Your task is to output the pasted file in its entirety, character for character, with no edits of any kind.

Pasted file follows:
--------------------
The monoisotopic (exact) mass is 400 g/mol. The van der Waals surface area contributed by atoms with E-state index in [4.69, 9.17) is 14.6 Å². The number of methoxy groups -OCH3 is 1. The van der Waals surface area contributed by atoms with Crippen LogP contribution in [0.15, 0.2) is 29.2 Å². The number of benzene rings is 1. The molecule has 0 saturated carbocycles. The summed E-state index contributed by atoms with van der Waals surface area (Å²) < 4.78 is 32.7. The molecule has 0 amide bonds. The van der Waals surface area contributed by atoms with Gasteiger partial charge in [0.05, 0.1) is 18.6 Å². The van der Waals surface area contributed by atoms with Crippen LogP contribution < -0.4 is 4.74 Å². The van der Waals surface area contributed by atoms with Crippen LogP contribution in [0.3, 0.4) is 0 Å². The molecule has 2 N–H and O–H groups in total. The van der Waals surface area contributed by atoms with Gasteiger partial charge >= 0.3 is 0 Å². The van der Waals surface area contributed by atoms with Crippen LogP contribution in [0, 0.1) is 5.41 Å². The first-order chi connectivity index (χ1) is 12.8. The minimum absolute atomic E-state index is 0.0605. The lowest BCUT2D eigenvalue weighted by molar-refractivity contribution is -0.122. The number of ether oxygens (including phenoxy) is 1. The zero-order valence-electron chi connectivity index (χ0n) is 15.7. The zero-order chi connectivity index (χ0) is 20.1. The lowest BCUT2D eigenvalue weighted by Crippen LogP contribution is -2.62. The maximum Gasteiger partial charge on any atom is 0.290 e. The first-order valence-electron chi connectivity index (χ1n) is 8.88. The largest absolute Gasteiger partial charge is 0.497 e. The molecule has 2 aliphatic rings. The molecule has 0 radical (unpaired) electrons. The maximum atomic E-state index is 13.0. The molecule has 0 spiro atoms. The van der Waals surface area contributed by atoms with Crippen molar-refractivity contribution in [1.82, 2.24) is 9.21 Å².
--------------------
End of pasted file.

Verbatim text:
The monoisotopic (exact) mass is 400 g/mol. The van der Waals surface area contributed by atoms with E-state index in [4.69, 9.17) is 14.6 Å². The number of methoxy groups -OCH3 is 1. The van der Waals surface area contributed by atoms with Crippen LogP contribution in [0.15, 0.2) is 29.2 Å². The number of benzene rings is 1. The molecule has 0 saturated carbocycles. The summed E-state index contributed by atoms with van der Waals surface area (Å²) < 4.78 is 32.7. The molecule has 0 amide bonds. The van der Waals surface area contributed by atoms with Gasteiger partial charge in [0.05, 0.1) is 18.6 Å². The van der Waals surface area contributed by atoms with Crippen LogP contribution < -0.4 is 4.74 Å². The van der Waals surface area contributed by atoms with Crippen LogP contribution in [0.3, 0.4) is 0 Å². The molecule has 2 N–H and O–H groups in total. The van der Waals surface area contributed by atoms with Gasteiger partial charge >= 0.3 is 0 Å². The van der Waals surface area contributed by atoms with Crippen LogP contribution in [0, 0.1) is 5.41 Å². The first-order chi connectivity index (χ1) is 12.8. The minimum absolute atomic E-state index is 0.0605. The lowest BCUT2D eigenvalue weighted by molar-refractivity contribution is -0.122. The number of ether oxygens (including phenoxy) is 1. The zero-order valence-electron chi connectivity index (χ0n) is 15.7. The zero-order chi connectivity index (χ0) is 20.1. The lowest BCUT2D eigenvalue weighted by Crippen LogP contribution is -2.62. The maximum Gasteiger partial charge on any atom is 0.290 e. The first-order valence-electron chi connectivity index (χ1n) is 8.88. The largest absolute Gasteiger partial charge is 0.497 e. The molecule has 2 aliphatic rings. The molecule has 0 radical (unpaired) electrons. The maximum atomic E-state index is 13.0. The molecule has 0 spiro atoms. The van der Waals surface area contributed by atoms with Crippen molar-refractivity contribution in [1.82, 2.24) is 9.21 Å².